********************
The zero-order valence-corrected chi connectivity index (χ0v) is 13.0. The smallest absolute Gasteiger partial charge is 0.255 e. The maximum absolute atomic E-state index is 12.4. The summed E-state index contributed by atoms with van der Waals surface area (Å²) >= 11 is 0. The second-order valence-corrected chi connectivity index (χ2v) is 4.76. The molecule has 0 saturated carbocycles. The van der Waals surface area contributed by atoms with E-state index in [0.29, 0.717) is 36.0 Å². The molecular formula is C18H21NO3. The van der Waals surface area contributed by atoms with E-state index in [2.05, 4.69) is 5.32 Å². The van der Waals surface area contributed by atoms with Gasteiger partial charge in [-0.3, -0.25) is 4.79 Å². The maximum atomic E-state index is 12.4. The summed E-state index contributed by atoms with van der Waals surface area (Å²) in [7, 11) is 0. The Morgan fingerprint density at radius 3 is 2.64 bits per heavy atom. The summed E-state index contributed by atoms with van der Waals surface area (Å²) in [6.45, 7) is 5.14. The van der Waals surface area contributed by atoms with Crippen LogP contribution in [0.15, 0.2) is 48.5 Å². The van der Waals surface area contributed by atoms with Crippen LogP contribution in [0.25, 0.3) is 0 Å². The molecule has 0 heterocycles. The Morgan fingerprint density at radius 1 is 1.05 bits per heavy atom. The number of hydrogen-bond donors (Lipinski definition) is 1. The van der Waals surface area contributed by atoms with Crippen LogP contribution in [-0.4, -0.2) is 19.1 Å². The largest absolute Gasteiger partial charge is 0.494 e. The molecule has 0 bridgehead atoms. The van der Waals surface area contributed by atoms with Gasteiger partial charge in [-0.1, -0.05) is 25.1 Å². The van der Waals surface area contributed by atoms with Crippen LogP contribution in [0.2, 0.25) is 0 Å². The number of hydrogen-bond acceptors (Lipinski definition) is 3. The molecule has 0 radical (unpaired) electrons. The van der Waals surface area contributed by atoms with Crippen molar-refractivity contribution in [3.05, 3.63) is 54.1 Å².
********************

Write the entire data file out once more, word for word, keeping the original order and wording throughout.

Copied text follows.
The zero-order valence-corrected chi connectivity index (χ0v) is 13.0. The smallest absolute Gasteiger partial charge is 0.255 e. The maximum absolute atomic E-state index is 12.4. The summed E-state index contributed by atoms with van der Waals surface area (Å²) >= 11 is 0. The second-order valence-corrected chi connectivity index (χ2v) is 4.76. The molecule has 0 saturated carbocycles. The van der Waals surface area contributed by atoms with E-state index in [0.29, 0.717) is 36.0 Å². The molecular formula is C18H21NO3. The van der Waals surface area contributed by atoms with E-state index in [2.05, 4.69) is 5.32 Å². The van der Waals surface area contributed by atoms with Gasteiger partial charge in [-0.3, -0.25) is 4.79 Å². The maximum atomic E-state index is 12.4. The summed E-state index contributed by atoms with van der Waals surface area (Å²) in [7, 11) is 0. The Morgan fingerprint density at radius 3 is 2.64 bits per heavy atom. The summed E-state index contributed by atoms with van der Waals surface area (Å²) in [6.45, 7) is 5.14. The van der Waals surface area contributed by atoms with Crippen LogP contribution in [0.15, 0.2) is 48.5 Å². The van der Waals surface area contributed by atoms with Crippen LogP contribution in [0.25, 0.3) is 0 Å². The molecule has 0 heterocycles. The Morgan fingerprint density at radius 1 is 1.05 bits per heavy atom. The number of hydrogen-bond donors (Lipinski definition) is 1. The van der Waals surface area contributed by atoms with Crippen LogP contribution in [-0.4, -0.2) is 19.1 Å². The largest absolute Gasteiger partial charge is 0.494 e. The molecule has 0 bridgehead atoms. The van der Waals surface area contributed by atoms with Gasteiger partial charge in [-0.1, -0.05) is 25.1 Å². The van der Waals surface area contributed by atoms with Crippen LogP contribution in [0.2, 0.25) is 0 Å². The number of hydrogen-bond acceptors (Lipinski definition) is 3. The molecule has 0 radical (unpaired) electrons. The van der Waals surface area contributed by atoms with Crippen molar-refractivity contribution in [3.05, 3.63) is 54.1 Å².